THE PSYCHOLOGY OF EMERGENCIES

This beginning info is what I remember of a class I took in college 25 years ago and a TV news magazine story that I saw in ?December 1998.

When a human being sees an emergency, they should ask themselves two questions. Is this a real emergency? What am I going to do about it? Based upon the work of research psychologists, this is reportedly the best method to achieving an optimum outcome.

This info was developed by putting college kids in a room, telling them they would get paid ?$10 per hour to take an ?IQ test. Then, the sounds of someone screaming or falling would be played in an adjacent room. After watching the college students react to these situations, the research psychologists pondered what they had seen and came up with the suggestions which I mentioned above.

The recent TV show that I saw was talking about a woman who was killed by a man (thrown in a river and drowned) in front of a crowd. The one item I gleaned from this report was - if you need help from a crowd, single out one person at a time to ask for help. Asking for help in this manner will reportedly get you much better results than if you request help from a whole crowd of people.

by Peter Szerlag --- February 25, 1999

More ?good thoughts - May 21, 1999

From what I have read about disasters, they usually occur after a chain of small screwups. And as I hear more and more about the Y2K problem, I cannot help but think that if 6 billion little imbedded chips fail on New Years Eve, causing a bunch of little "disasters", then chances are good that a very large disaster could follow. Is this psychology or is this philosophy? Any comments?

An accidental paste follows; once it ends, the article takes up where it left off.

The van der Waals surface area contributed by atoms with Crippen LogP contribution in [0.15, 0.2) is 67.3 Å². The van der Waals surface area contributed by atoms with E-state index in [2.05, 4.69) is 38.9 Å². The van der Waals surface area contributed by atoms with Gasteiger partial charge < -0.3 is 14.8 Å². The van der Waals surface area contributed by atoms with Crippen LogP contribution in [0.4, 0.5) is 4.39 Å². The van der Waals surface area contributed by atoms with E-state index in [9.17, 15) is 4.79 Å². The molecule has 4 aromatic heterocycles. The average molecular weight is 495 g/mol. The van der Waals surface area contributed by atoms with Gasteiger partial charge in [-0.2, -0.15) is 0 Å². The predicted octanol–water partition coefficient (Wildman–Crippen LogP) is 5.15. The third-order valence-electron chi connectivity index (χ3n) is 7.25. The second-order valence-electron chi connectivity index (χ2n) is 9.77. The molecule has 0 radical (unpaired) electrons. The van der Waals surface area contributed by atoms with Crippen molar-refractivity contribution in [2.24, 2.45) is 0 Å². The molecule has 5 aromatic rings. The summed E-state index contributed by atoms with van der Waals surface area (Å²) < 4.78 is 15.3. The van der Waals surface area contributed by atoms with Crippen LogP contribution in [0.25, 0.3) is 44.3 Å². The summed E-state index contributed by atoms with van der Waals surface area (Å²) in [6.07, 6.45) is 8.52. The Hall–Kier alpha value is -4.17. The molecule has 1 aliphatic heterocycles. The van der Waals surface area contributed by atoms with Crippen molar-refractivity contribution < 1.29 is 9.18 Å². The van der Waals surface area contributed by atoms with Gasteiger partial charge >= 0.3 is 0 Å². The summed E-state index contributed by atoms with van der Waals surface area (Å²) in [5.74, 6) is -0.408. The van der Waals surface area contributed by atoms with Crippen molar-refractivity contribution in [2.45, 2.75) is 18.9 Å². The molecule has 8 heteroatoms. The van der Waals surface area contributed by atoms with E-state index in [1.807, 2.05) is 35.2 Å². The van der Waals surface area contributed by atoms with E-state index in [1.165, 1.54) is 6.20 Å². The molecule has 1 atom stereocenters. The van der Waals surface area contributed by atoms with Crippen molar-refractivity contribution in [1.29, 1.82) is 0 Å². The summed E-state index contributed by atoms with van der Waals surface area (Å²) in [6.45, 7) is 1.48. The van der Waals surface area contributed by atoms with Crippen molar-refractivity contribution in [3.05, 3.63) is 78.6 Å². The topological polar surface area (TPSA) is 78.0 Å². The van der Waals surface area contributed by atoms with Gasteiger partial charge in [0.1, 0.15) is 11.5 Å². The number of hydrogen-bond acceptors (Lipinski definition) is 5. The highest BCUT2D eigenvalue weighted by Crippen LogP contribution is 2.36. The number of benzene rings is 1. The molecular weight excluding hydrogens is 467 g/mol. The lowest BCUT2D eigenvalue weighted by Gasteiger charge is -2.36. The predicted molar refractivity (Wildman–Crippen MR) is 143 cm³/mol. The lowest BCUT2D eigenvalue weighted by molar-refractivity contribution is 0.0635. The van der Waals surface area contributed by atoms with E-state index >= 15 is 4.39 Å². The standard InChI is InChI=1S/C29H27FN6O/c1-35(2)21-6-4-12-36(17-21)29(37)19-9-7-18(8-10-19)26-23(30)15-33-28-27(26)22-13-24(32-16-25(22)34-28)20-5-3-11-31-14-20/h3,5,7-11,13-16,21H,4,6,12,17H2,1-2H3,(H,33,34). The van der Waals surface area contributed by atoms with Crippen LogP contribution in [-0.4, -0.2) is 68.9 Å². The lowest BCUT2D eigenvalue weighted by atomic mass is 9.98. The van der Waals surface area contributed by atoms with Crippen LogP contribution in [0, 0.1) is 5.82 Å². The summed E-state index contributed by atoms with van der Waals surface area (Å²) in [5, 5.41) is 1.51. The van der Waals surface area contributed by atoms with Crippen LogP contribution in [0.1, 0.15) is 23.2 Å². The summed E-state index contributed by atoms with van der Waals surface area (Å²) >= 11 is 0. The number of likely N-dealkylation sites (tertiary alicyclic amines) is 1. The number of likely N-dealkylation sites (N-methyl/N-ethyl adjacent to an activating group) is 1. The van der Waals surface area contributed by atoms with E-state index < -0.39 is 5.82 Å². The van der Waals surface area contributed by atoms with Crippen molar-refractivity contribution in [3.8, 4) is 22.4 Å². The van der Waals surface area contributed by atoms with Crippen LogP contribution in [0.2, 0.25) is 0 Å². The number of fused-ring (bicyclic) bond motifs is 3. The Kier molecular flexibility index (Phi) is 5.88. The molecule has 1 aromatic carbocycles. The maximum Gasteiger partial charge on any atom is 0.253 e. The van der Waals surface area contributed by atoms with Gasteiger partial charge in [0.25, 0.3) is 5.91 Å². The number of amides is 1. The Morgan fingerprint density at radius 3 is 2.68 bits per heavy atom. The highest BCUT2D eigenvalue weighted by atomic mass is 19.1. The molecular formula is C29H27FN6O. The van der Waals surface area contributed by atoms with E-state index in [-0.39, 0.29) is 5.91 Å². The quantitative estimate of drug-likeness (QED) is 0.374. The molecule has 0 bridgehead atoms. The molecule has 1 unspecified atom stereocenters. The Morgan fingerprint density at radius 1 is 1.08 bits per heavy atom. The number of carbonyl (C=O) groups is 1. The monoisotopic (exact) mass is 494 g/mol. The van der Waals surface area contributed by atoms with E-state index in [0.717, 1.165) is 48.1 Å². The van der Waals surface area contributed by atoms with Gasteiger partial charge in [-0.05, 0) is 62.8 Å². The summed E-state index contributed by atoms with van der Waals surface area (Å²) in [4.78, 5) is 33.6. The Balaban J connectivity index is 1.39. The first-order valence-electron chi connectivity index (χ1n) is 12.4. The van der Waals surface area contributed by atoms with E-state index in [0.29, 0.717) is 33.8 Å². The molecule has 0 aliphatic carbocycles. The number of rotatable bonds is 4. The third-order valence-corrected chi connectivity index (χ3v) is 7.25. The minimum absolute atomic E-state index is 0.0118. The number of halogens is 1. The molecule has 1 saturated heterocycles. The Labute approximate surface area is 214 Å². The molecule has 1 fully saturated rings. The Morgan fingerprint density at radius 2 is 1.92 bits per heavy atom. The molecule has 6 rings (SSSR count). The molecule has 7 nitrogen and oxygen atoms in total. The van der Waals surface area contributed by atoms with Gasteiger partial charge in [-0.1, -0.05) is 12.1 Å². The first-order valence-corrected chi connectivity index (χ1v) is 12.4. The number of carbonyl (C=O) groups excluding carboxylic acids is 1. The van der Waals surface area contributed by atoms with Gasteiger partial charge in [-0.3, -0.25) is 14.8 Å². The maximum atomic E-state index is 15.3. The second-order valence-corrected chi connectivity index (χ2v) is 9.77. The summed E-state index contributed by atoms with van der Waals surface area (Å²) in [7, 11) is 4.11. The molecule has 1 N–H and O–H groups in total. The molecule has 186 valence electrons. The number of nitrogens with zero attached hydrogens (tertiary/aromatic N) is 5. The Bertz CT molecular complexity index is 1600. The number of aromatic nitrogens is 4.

I just thought of another item. Aviation Week and Space Technology in a May 1999 issue reports that a recent jetliner crash in China (that killed 30 people) may have been caused by the pilots not being sure if the controllers were giving them altitudes in meters or feet. Bottom line - human intelligence is not infinite - everyone has a limit regarding how much info they can process in an emergency situation.

July 14, 1999 - Marksmen take a deep breath and let half of it out before firing. People are often advised to take a deep breath when they are excited. I wonder what the connection is?

A good way to prepare for future events is to visualize the event in your mind and then to visualize your responses to the situation. This also known as "thinking it over in your head" or "pre-planning in your mind".

Just throwing down some thoughts here - Problem solving - get input - define problem - create committee - delegate authority - gather facts - deliberate - ("synergy" is the unique situation where the output of multi people coalesces to form a mightier product than the output from each person added up singularly) - think - look at pluses and minuses - set deadline (at emergency incident scenes, it is usually not required to set deadlines - they are usually pretty apparent).

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